I want this filmmaking story to become an example for filmmakers, especially filmmakers of color: representation matters, from the actors playing each role, to the way they speak their lines. I’m not saying that our art needs to be a direct response to injustice, but we should aim to not create more injustice.


D’Lo ( is a queer/transgender Tamil-Sri Lankan-American actor/writer/comic. His acting credits include Looking, Transparent, Sense 8, and Mr. Robot, and his standup and solo shows have toured internationally. His work has also been published in academic journals, literary anthologies, and print/online journalism sources, such as The Guardian, NBC, CNN, and The Advocate. He is currently a Civic Media Fellow through USC's Annenberg Innovation Lab.



1. Prior to this moment, I only read poetry or books assigned at school, though I repeatedly read Ramona Quimby books.

2. UN Report, “Sri Lanka on alarming path towards recurrence of grave human rights violations,” January 27, 2021,

3. On March 23, 2021, the UN Resolution on Human Rights in Sri Lanka adopted Resolution 46/1, which “establishes a powerful new accountability process to collect, analyze, and preserve evidence of international crimes committed in Sri Lanka for use in future prosecutions.” The resolution was strongly opposed by the Sri Lankan government, and activists have reported increased threats and harassment from the government in recent months. See: “Sri Lanka: Landmark UN Resolution Promotes Justice,” Human Rights Watch, March 25, 2021,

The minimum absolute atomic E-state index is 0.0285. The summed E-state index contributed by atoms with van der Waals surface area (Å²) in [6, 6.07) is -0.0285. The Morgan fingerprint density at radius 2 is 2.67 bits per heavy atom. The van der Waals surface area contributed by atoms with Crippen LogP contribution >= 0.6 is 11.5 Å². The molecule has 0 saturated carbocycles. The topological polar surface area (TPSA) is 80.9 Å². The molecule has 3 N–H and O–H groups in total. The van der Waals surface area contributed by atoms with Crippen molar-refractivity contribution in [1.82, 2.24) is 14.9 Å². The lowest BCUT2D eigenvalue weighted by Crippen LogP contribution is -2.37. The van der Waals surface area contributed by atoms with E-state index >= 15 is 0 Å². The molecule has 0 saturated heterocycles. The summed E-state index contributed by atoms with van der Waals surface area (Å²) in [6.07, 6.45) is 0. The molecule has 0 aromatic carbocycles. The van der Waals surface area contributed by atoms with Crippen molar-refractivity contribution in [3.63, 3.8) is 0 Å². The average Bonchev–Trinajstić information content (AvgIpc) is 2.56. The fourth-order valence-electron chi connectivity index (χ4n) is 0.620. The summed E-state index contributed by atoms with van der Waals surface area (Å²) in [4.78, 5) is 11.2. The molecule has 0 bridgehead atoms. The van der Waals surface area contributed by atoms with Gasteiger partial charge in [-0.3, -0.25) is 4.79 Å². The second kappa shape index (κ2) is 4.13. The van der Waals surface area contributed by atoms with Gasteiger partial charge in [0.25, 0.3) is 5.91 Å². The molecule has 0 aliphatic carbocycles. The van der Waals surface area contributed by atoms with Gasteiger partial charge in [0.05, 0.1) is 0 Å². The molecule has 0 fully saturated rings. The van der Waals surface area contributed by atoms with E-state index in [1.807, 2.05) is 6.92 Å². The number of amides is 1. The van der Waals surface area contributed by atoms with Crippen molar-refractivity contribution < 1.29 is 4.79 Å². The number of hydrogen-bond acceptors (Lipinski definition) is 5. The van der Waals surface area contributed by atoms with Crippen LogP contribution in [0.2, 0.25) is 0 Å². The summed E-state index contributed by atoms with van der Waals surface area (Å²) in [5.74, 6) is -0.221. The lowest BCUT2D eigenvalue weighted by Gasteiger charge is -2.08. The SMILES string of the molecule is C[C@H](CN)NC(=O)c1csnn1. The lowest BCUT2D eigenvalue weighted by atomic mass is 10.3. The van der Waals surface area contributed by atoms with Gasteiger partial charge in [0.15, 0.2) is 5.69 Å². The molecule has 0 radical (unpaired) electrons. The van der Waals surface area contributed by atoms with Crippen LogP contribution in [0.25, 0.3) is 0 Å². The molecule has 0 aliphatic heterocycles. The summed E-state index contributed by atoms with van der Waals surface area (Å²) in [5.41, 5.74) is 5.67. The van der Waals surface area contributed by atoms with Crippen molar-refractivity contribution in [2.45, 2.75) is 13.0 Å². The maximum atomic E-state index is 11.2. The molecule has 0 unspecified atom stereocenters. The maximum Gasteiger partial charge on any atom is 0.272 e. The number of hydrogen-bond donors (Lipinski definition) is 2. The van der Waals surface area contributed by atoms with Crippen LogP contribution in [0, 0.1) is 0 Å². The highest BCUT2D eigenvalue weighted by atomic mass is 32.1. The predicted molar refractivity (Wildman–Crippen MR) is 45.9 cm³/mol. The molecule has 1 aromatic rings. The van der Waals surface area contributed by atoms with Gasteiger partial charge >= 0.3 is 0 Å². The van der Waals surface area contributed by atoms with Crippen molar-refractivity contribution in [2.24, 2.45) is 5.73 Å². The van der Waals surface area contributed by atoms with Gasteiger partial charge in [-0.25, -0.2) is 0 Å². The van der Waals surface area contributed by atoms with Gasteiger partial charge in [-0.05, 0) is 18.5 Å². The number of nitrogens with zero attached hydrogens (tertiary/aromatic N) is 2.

4. “Sri Lanka: Fulfil the demands of the families of the disappeared,” Amnesty International, February 14, 2020,

5. Sharanya Manivannan, “‘Funny Boy’ and the Indian Tamil Gaze on Ilankai Tamils,” Medium, Nov 15, 2020, 

6. Anindita Ghose, “‘No point casting someone politically correct who can’t act’: Deepa Mehta,” Mint Lounge, May 12, 2020, 

7. Jackson Weaver, “Why representation in Deepa Mehta’s Funny Boy has some in the Tamil community upset,” CBC News, November 17, 2020,